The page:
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Tiered compilation is a significant new performance feature that we are making available as a preview for anyone to try out, starting in .NET Core 2.1. In many scenarios that we have tested, applications start faster and run faster at steady state.
As we are already familiar with the basics of memory and data structures used by .NET applications, in this third post from .NET Internals series we’re going to dig into boxing and unboxing and their performance implications.
Over the last couple of decades, the amount of boilerplate code necessary to develop Windows applications has increased dramatically; which takes away from .NET’s early roots as a RAD or Rapid Application Development framework. Microsoft’s attempt to counter-act this is the Windows Template Studio for UWP applications.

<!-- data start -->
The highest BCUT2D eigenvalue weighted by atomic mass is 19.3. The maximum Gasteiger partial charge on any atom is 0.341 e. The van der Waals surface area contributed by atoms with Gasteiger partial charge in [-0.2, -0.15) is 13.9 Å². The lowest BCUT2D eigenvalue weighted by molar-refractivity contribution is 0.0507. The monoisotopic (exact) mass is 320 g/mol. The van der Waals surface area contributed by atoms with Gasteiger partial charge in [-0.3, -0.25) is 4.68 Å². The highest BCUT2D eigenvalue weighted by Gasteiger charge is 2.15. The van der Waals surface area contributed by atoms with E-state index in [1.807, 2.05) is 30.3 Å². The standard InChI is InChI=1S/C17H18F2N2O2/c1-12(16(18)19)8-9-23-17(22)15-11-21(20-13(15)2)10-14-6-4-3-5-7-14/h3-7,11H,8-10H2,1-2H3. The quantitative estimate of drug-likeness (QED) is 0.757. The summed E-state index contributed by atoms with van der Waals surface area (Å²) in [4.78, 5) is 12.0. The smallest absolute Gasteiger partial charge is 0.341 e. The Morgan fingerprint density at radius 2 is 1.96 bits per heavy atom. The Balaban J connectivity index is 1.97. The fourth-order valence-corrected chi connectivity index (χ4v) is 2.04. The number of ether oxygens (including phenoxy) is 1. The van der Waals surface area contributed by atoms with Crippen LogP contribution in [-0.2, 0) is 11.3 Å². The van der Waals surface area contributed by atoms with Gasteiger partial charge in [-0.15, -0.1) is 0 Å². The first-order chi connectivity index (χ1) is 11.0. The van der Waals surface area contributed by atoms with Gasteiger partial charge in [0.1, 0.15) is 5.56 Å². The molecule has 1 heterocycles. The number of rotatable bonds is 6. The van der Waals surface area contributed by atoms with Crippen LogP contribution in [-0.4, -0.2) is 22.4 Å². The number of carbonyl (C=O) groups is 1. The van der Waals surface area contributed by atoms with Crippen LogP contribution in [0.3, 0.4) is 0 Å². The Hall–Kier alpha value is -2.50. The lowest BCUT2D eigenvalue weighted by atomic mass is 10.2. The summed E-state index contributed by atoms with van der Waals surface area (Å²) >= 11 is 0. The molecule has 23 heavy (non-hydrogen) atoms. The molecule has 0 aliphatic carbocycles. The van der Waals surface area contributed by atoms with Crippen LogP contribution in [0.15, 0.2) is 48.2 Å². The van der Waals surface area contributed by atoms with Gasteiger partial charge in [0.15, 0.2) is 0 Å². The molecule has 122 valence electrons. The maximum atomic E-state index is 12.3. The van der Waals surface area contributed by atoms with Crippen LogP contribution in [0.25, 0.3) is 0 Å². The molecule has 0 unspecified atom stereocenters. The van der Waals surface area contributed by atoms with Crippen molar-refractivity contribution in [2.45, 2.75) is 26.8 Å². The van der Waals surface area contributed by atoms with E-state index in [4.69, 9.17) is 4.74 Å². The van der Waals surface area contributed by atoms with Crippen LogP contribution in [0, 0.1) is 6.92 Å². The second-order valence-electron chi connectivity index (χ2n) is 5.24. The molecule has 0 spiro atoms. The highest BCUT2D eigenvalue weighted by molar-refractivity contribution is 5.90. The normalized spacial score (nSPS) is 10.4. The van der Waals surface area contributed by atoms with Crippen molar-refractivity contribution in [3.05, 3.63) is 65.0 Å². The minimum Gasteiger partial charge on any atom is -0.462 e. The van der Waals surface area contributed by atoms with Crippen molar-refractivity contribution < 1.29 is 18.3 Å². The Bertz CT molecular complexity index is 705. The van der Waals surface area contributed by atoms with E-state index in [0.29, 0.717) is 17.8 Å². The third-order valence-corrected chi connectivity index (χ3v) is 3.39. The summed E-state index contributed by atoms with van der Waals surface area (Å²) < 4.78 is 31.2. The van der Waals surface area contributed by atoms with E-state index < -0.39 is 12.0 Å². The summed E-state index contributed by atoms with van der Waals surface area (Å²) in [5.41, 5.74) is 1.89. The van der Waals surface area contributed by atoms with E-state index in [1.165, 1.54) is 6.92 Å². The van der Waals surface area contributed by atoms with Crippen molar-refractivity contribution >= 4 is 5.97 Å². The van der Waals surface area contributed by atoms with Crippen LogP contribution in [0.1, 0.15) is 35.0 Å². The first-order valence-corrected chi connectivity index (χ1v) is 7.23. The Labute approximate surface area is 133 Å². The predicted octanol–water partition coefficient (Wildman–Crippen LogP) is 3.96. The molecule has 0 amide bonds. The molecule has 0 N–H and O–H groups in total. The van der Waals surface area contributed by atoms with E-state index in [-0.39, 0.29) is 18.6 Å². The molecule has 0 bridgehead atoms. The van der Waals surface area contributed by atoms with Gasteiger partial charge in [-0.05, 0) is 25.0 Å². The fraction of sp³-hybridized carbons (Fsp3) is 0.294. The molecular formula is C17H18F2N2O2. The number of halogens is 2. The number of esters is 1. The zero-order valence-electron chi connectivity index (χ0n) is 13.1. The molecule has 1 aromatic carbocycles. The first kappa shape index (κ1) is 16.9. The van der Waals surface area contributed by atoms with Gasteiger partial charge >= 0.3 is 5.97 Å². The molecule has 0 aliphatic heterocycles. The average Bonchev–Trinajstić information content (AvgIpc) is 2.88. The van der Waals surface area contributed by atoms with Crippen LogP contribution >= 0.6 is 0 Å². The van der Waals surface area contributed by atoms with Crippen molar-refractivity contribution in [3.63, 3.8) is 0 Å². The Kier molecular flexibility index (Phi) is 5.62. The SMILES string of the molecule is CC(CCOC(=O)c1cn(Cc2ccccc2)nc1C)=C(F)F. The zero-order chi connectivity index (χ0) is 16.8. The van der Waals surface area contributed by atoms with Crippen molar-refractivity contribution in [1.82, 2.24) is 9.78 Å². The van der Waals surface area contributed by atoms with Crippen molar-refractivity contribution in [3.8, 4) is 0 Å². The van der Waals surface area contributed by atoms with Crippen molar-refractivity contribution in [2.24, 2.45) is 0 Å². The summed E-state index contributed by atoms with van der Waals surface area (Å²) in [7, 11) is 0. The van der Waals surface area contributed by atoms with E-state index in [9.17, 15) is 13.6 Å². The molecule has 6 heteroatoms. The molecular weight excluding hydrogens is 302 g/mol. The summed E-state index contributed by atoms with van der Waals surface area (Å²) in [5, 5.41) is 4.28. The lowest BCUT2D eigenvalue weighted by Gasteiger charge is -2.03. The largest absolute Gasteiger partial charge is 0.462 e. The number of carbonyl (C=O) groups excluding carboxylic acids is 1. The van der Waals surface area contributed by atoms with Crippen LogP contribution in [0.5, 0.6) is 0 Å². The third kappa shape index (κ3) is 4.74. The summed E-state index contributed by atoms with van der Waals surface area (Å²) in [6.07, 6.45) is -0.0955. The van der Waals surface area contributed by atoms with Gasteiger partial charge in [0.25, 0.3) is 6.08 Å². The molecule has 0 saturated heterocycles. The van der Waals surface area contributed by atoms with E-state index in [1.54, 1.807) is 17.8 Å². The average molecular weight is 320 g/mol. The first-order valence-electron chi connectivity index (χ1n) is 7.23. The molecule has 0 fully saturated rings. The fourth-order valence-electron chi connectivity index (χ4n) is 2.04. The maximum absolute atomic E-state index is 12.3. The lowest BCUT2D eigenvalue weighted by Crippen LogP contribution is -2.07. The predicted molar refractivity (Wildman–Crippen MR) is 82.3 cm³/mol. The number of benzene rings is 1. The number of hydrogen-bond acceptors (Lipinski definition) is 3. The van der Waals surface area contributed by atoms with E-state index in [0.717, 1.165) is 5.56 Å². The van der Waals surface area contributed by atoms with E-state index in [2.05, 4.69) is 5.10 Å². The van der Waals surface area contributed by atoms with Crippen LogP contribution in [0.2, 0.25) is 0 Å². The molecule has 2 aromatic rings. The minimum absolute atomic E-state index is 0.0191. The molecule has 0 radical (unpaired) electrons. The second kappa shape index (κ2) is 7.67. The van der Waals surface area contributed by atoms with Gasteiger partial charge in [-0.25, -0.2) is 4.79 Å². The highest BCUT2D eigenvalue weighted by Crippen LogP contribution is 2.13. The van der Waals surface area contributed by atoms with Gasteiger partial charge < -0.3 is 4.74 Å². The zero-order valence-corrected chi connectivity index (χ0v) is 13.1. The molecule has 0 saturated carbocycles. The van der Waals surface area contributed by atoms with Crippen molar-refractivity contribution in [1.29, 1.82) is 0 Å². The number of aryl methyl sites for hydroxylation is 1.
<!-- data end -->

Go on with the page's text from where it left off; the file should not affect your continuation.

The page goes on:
At Build 2018 we announced that we are enabling Windows desktop applications (Windows Forms and Windows Presentation Framework (WPF)) with .NET Core 3.0. You will be able to run new and existing Windows desktop applications on .NET Core and enjoy all the benefits that .NET Core has to offer, such as application-local deployment and improved performance.
Since Microsoft anounced .NET Core, there hasn’t been a clear vision vision on what cross-platform GUI development would look like. Although they plan to support WPF in .NET Core 3.0, it will still only target Windows.